Wednesday, March 29, 2017

The Immediacy of the Pirahã Language

The Immediacy of the Pirahã Language

In the depths of the Brazilian Amazon along the Maici River, there lives a group of people called the Pirahã. This tribe of natives live together, surviving as a group of less that 420 people. Some would consider the Pirahã to be a primitive group, but as a whole, their culture has everything they require despite the supposed simplicity of their lives and languages. One linguist, by the name of Daniel Everett, spent some time with them in their home environment, learning about their culture through the analysis of language. The Pirahã have a very interesting way of comprehending their existence. Everything the encounter is very rooted in the present, a concept that Everett calls “The Immediacy of Experience” meaning that everything they encounter is only really important to them for the time they are encountering it. The tribe has a particular word that details this phenomenon, xibipiio. To this group the word can be used in many instances; in essence it means “to go in and out of experience.” It can be used to describe when people leave, when people arrive; however it can also be used to describe the coming and going of aircraft, when it leaves their sight, it is now xibipiio. Even though the plane continues to exist, to them, because it is no longer within their sensory field, it ceases to exist in their world. This concept even translates to their understanding of fire, when a flame flickers, they say it is xibipiio— it is going in and out of experience. This use of the word is exquisite evidence that their language directly correlates to their understanding of their world. They see the world in a very specific, immediate way and their choice of words depicts it in a way that is significant only to them. Their life is so different from that of our own that it may be difficult to understand why they interact with their environment in this way, but the fact of the matter is, it works for them. We may see little benefit to this method of speech but for them, it is all they need, and that is what matters most.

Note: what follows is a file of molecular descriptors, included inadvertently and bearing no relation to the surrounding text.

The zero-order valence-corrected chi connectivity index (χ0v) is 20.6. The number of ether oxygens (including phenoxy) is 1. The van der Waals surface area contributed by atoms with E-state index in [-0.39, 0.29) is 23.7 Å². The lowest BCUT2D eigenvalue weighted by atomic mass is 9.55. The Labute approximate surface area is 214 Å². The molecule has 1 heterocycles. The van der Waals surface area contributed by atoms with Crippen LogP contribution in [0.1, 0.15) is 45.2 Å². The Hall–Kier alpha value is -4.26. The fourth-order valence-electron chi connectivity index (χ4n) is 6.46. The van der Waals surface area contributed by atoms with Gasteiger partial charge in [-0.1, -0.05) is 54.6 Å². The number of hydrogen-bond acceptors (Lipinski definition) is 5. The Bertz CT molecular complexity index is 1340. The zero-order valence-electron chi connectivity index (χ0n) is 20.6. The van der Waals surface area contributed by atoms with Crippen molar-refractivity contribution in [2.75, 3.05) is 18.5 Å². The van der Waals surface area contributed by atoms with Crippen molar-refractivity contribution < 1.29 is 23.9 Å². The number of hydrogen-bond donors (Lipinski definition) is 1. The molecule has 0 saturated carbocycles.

Everett, D. (2005). Cultural Constraints on Grammar and Cognition in Pirahã: Another Look at the Design Features of Human Language. Current Anthropology, 46(4), 621-646. doi:10.1086/431525


Salzmann, Z., Stanlaw, J., & Adachi, N. (2015). Language, culture, and society: An introduction to linguistic anthropology (6th ed.). Boulder, CO: Westview Press.

1 comment:

  1. Great post. I personally have no difficulty understanding why they interact with their environment this way. This is the way we all actually physically interact with our environment. Despite our words for the past and future, we can never actually exist in the past or the future. The past is just memories of prior existence and the future is projections based on our current existence. We can only actually exist in the present moment. This concept is even more understandable in the context of the environment they live in. As weather patterns are primarily stable and somewhat predictable in terms of wet and dry seasons. This environment lends itself to little need to plan into the distant future for resource procurement. I think the term immediacy of experience is a great way to describe this concept. I really enjoyed your post and discussion lead.